Tag Archives: Winemaking

Getting Ready for the Wine Blogger Conference 2015

At the end of this week is the biggest yearly event in wine bloggingdom (Yes, I did just make that word up!); The Wine Blogger Conference 2015.  By the end of the week, Wine Bloggers from around the world will have descended on Corning, NY located in the Southern Tier of the state!  It is hosted by the Finger Lakes which are to the north about 45 minutes to an hour.  I have only previously attended this event once, back in 2011 in Charlottesville, VA.  At that point, I was still in CA, had only been blogging a year or so, and came as a representative of a wine brand I was making at the time called Emma Pearl, complete with PR rep.

This year, I am going as a blogger only.  I am not representing a brand and while I am and will always be a winemaker, this is the first event where I’m not attending solely for that purpose.  I’m looking forward to the conference content.  I will definitely be attending the opening night reception on Thursday and the Key note speech by Karen MacNeil. After lunch it will be a toss up between the Banfi sponsored Fizziology 101 or the Ribera del Duero and Rueda session.  Spain is the front runner at this point!  The break out sessions on Saturday morning are going to be a game day decision but many look good.  Particularly the photo and video on smart phone session, since I do all of my website photography on my iPhone and need to do a video for China (I’ll get to that a bit later).

For the wine discovery sessions that afternoon, the dry wines of Alsace tasting looks exciting.   I don’t remember the conference before having such a great representation of international wines to taste!  It’s very exciting.  The live wine blogging should be interesting since I’ve only ever been on the presentation side of the table.  It’s a bit like speed dating with wine tasting.  When I presented the Emma Pearl wines back in 2011, I found myself talked extremely fast and hoping that I was making some sense to the tables to which I was presenting.  This year I’m going to be one of the ones sitting at the tables trying to listen to the winemakers and winery representatives telling their stories. We then will all be wandering over to the Corning museum of glass for a live glass demonstration and the awards banquet for the best bloggers of the year! Congrats to all who have won awards.  This is a tough media we are in and it is challenging to come up with quality posts frequently.  Those who have won awards represent the best of the best for the previous year.  After the presentations, we will head off to the various after parties of course! We’ll see how late I stay up!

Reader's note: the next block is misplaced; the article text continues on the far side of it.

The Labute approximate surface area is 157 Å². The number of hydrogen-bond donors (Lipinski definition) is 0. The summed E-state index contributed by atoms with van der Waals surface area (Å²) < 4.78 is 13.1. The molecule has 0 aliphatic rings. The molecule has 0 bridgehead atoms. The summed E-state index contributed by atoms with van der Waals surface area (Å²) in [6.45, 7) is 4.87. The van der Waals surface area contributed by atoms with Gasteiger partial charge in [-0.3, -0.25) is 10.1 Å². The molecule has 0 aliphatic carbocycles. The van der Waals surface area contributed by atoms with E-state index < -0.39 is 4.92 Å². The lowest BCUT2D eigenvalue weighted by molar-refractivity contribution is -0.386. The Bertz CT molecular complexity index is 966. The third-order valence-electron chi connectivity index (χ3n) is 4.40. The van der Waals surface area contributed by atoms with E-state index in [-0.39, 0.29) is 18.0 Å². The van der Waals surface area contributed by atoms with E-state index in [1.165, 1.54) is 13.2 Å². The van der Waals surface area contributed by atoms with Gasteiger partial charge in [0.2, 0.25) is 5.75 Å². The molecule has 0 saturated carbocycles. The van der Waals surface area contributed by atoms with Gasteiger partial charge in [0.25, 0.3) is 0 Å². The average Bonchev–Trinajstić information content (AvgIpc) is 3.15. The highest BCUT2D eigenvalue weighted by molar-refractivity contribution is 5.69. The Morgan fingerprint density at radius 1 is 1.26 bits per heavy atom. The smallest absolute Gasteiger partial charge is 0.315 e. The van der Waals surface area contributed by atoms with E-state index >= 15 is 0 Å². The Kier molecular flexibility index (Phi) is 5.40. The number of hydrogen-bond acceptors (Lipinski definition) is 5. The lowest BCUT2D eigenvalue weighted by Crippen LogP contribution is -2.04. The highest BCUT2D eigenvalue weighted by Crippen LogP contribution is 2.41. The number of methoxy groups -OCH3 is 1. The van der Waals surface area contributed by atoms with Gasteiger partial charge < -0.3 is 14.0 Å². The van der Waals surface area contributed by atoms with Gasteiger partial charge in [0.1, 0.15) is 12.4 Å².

The last morning there are two slightly ambiguous sessions; The secret to blogging success and the secret to writing success.  After 5 years of blogging, I’m not really sure what I would call blogging success.  I’m just enjoying having a weekly medium of interaction with those who are interested in interacting with me!  I’d love more on post comments though!  Feel free to share your thoughts.  Anyway, I’ll see everyone later this week!!!

Finally, on a completely different topic, I found out this week that I have been selected to be a part of the Ningxia Winemaker Challenge in Ningxia, China.  Sixty Winemakers from around the globe have been selected to participate.  At this point, I am one of five from the US (All 60 have yet to be announced publicly).  Starting in September of this year, I will be in China working on a single red wine which will be judged in 2017.  The great thing about this challenge is that I don’t have to relocate to China to accomplish it but will be traveling there several times a year to oversee the wine making and blending. I’ve always wanted to work an international harvest and this gives me the opportunity to do that as well as learn more about the Chinese culture.  I also get to work on my language skills while I’m there.   I’m so grateful that my family and Constellation are allowing me to take this opportunity.  We’ll see what I can come up with!  Wish me luck!

Winemaker 2 Winemaker: Jan Matthias Klein of the Mosel

Although Jan Klein initially did not have plans for going into the family business once decided, he went after it with boundless enthusiasm.  With experience in multiple wineries all over the world, from New Zealand and Australia to France and many different places in Germany plus education in Marketing and Sales, Klein brings a well rounded knowledge to running his family’s 1,150 year old winery legacy.  He was gracious enough to sit down and answer some of my questions this past week.  I’m sure you are going to love the answers as much as I have!

sho_006_1110_2138

NC: As the 7th generation to be the caretaker of Staffelter Hof, did you just know you were destined for the wine industry or did you want to explore other career options before settling

JK: Well, I did know that it was my destiny when I realized that both of my brothers weren’t interested at all to go that way. Towards the end of highschool I had many interests that I was keen to pursue, especially languages and mathematics. When I finished high school I sensed that my parents were really hoping I would be the one to continue the family legacy. They never pushed me in my decisions but nonetheless I knew that it was now up to me make a important decision.